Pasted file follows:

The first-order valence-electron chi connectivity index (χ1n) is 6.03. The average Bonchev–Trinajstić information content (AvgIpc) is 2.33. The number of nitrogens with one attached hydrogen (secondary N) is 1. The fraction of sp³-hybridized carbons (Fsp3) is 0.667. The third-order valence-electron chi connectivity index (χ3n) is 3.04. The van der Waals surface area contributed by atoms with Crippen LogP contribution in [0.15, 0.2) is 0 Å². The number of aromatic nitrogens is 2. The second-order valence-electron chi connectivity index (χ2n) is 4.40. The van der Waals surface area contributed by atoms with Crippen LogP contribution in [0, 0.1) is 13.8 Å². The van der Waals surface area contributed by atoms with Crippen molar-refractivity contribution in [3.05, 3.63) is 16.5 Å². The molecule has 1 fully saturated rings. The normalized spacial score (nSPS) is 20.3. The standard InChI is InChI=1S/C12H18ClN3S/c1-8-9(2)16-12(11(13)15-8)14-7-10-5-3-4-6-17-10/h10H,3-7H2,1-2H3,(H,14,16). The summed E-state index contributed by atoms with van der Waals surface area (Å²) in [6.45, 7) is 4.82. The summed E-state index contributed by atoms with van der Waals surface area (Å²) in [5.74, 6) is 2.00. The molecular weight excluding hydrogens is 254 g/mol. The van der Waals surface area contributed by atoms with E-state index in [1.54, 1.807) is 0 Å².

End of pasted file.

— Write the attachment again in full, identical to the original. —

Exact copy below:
The first-order valence-electron chi connectivity index (χ1n) is 6.03. The average Bonchev–Trinajstić information content (AvgIpc) is 2.33. The number of nitrogens with one attached hydrogen (secondary N) is 1. The fraction of sp³-hybridized carbons (Fsp3) is 0.667. The third-order valence-electron chi connectivity index (χ3n) is 3.04. The van der Waals surface area contributed by atoms with Crippen LogP contribution in [0.15, 0.2) is 0 Å². The number of aromatic nitrogens is 2. The second-order valence-electron chi connectivity index (χ2n) is 4.40. The van der Waals surface area contributed by atoms with Crippen LogP contribution in [0, 0.1) is 13.8 Å². The van der Waals surface area contributed by atoms with Crippen molar-refractivity contribution in [3.05, 3.63) is 16.5 Å². The molecule has 1 fully saturated rings. The normalized spacial score (nSPS) is 20.3. The standard InChI is InChI=1S/C12H18ClN3S/c1-8-9(2)16-12(11(13)15-8)14-7-10-5-3-4-6-17-10/h10H,3-7H2,1-2H3,(H,14,16). The summed E-state index contributed by atoms with van der Waals surface area (Å²) in [6.45, 7) is 4.82. The summed E-state index contributed by atoms with van der Waals surface area (Å²) in [5.74, 6) is 2.00. The molecular weight excluding hydrogens is 254 g/mol. The van der Waals surface area contributed by atoms with E-state index in [1.54, 1.807) is 0 Å².